Sony is rolling out its PS3 Super Slim - even as the Japanese-based corporation prepares to phase out the long-lived console in favor of the upcoming PS4.
Although the Super Slim PS3 is still priced lower than Nintendo's next-gen Wii U, the company has refused to slash the price tags of older PS3 models, prompting journalists and analysts alike to question the wisdom of Sony's decision.
"I think the form factor looks like a nice improvement, but if I were Sony I would focus more on lowering prices," Colin Sebastian of R.W. Baird told GamesIndustry.biz.
"At this point, in terms of competing at the end of the cycle and in terms of driving more mind share, I don't think consumers are as interested in the prettiest console they can find, but rather the one that has the best value."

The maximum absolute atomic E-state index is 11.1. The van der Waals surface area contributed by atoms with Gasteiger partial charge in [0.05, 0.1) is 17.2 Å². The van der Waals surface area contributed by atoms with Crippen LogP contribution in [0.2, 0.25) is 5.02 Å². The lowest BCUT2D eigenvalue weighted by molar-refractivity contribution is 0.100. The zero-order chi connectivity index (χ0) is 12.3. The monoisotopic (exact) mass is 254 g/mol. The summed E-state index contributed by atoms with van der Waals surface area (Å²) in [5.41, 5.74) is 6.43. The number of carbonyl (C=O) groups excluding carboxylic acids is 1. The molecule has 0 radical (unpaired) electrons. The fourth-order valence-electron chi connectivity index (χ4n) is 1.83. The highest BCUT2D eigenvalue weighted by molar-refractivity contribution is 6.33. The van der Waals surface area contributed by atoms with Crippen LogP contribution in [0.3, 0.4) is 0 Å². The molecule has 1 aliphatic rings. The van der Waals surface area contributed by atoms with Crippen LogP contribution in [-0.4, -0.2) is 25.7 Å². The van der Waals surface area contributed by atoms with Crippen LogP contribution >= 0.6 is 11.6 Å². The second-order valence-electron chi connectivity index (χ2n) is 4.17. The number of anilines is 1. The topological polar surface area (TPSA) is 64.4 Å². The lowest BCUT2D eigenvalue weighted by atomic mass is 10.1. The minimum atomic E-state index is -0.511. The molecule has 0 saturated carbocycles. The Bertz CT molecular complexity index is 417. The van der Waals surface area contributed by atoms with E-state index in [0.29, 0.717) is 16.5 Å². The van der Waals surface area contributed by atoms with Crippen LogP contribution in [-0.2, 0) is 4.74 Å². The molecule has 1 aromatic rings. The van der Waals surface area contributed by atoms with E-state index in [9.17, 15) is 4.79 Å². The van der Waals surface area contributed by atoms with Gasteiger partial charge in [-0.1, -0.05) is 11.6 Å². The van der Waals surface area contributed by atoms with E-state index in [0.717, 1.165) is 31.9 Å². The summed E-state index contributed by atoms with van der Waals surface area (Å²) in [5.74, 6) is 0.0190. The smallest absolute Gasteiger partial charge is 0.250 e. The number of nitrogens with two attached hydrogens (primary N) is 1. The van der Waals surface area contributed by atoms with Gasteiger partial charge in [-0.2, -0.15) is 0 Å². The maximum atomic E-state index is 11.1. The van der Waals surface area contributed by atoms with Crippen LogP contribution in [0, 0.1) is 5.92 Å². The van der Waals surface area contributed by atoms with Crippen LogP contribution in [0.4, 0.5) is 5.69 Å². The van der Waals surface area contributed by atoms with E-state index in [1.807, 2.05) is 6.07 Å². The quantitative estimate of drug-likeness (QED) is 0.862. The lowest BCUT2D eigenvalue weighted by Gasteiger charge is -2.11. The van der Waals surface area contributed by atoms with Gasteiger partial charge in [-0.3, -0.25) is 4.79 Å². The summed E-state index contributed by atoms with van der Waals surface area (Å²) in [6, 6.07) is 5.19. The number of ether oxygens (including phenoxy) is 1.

Michael Pachter of Wedbush Securities concurred.
"I think Sony is missing an opportunity to differentiate on price. And I think they're going to be caught flat footed when Microsoft does something like bundling Kinect with the Xbox for $200," he said.
"This is not a price cut, it's a product introduction. It's not like people are going to say 'I'm going to take my 160 GB PS3 and upgrade to one that's 250 GB."
Interestingly, P.J. McNealy of DWS Research disagreed with both Sebastian and Pachter, as he termed the pricing decision a "non-event."
"[The PlayStation division has] a corporate mandate, with Kaz Hirai in charge, of trying to make money - and cutting the price isn't always in line with that mandate. They want to maintain the brand value and the equity in the Sony name," he opined.
"The reality is Microsoft, Sony and Nintendo have two choices now. They can cut prices on current models or they can extend the life cycles of the current machines by adding more technology and bundling games with them. Sony is clearly in the second camp."